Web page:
What is the true size of the African e-commerce market?

How many potential customers can an entrepreneur bet on when they want to target the African market?

Which country would offer a big market and what are the indicators of a big market in a specific country?

African startups are usually limited in terms of potential market compared to startups in places like Europe, China or the USA. For one to reach a bigger market, African startups have to attempt to do cross-border trading, which is hard. Even in the e-commerce sector, cross border trade is constrained due to a number of factors such as tariffs, cultures, payment options, delivery logistics and different regulations.

This means that they have to work harder to reach a bigger market or they have to stick to a smaller market of one country.

Size of Africa's consumer Internet market

The size of a market when it comes to e-commerce is defined by the number of people who have the financial and technical capacity to purchase. Financial because one needs money to buy, but also technical because one needs to be tech-savvy enough to order online, as well as being adequately connected.

When the above two factors are combined, the size of Africa's online consumer market shrinks from 1,3 billion people to, if I am to be honest, an unknown figure.

Is there a way to tell for sure how big this market is?

There is one indicator which although not very accurate, can give a picture of how Africa's e-commerce market compares in different countries.


  Country
  

No. of domains per 1,000 people

  Population
  

  1
  

  Seychelles
  

  837.97
  

  97,739
  

  2
  

  South Africa
  

  18.19
  

  58,558,270
  

  3
  

  Mauritius
  

  13.95
  

  1,269,668
  

  4
  

  Namibia
  

  5.67
  

  2,494,530
  

  5
  

  Comoros
  

  3.60
  

  850,886
  

  6
  

  Tunisia
  

  3.57
  

  11,694,719
  

  7
  

  Botswana
  

  3.24
  

  2,303,697
  

  8
  

  Morocco
  

  2.86
  

  36,471,769
  

  9
  

  Gabon
  

  2.16
  

  2,172,579
  

  10
  

  Egypt
  

  1.93
  

  100,388,073
  

  11
  

  Nigeria
  

  1.43
  

  200,963,599
  

  12
  

  Ghana
  

  1.43
  

  30,417,856
  

  13
  

  Kenya
  

  1.30
  

  52,573,973
  

  14
  

  Congo
  

  1.29
  

  5,380,508
  

  15
  

  Libya
  

  1.10
  

  6,777,452
  

  16
  

  Senegal
  

  1.09
  

  16,296,364
  

  17
  

  Benin
  

  1.01
  

  11,801,151
  

  18
  

  Côte d'Ivoire
  

  0.97
  

  25,716,544
  

  19
  

  Zimbabwe
  

  0.80
  

  14,645,468
  

  20
  

  Algeria
  

  0.73
  

  43,053,054
  

  21
  

  Mauritania
  

  0.66
  

  4,525,696
  

  22
  

  Cameroon
  

  0.66
  

  25,876,380
  

  23
  

  Uganda
  

  0.61
  

  44,269,594
  

  24
  

  Togo
  

  0.52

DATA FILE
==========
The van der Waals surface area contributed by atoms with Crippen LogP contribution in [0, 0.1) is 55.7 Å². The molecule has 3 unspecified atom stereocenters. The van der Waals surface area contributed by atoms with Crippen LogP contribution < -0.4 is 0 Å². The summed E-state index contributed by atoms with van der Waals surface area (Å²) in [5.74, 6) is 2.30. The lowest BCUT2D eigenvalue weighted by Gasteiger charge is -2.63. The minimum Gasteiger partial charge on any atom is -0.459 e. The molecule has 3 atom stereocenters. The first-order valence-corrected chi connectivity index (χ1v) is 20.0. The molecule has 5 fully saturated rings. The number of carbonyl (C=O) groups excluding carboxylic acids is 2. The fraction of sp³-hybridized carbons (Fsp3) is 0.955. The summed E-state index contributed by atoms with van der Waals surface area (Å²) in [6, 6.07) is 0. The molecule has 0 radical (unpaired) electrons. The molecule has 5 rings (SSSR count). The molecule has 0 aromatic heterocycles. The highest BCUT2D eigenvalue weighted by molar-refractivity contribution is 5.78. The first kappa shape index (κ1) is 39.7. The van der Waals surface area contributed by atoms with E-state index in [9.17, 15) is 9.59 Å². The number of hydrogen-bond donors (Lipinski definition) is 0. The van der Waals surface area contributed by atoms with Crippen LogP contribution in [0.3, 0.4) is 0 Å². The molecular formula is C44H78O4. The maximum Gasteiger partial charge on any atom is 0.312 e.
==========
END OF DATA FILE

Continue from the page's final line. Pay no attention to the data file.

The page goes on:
8,082,366
  

  25
  

  Zambia
  

  0.52
  

  17,861,030
  

From the statistics on domain names, Seychelles leads while South Africa and Mauritius follow closely. From there, the number of per domain gets very small. When you consider other countries that did not even make it to that list, the number gets to 0.05 for places like Sudan. There is one domain for every 20,000 people in Sudan!

In comparison, the USA stands at 285 domains per 1000 people, France 111, Israel 58, Japan 50, China 20, Brazil 20, and Russia at 11. In fact, Africa has almost all of its members at the bottom of that list. Seems like Africans are not buying domain names.

What do those domain registration numbers signify?

Buying a domain name correlates to using online services. This means that countries with a high number of domains per 1,000 people have a potentially high proportion of population that can probably use online services, and would thus be potential e-commerce clients.

However, population also matters. Countries like Seychelles would not be a suitable place despite the high number of domains, as the population is very small.

Compared to the rest of the world, these numbers are low. It is not a wonder that several e-commerce platforms have failed to gain traction in Africa.

Jumia vs Copia

Jumia had mapped their market well. Out of the 12 countries that Jumia operates in, 11 are on the list above. In fact, the other 14 countries in that list where Jumia does not operate have one thing in common; low population. It would seem like Jumia took that list and went for the countries with high population.

However, Jumia seems to be struggling in those markets.

Does it mean that there is little or no room for e-commerce in Africa?

One company that is taking advantage of the African market is Copia Global. Their approach to e-commerce involves combining a form of e-commerce and offline shopping, where people can go to an authorized distributor who can place order on their behalf. They have over 5,000 agents who serve as ordering and delivery points, successfully breaking the ecommerce barrier. They have also focused on USSD platform as opposed to ecommerce websites.

Even though e-commerce may not be thriving in many parts in Africa, it does not mean that people are not purchasing. We need to design ecommerce platforms that accommodate people who are not tech-savvy and are rarely online.

We should design with Africa in mind, as opposed to copying business models from different markets.

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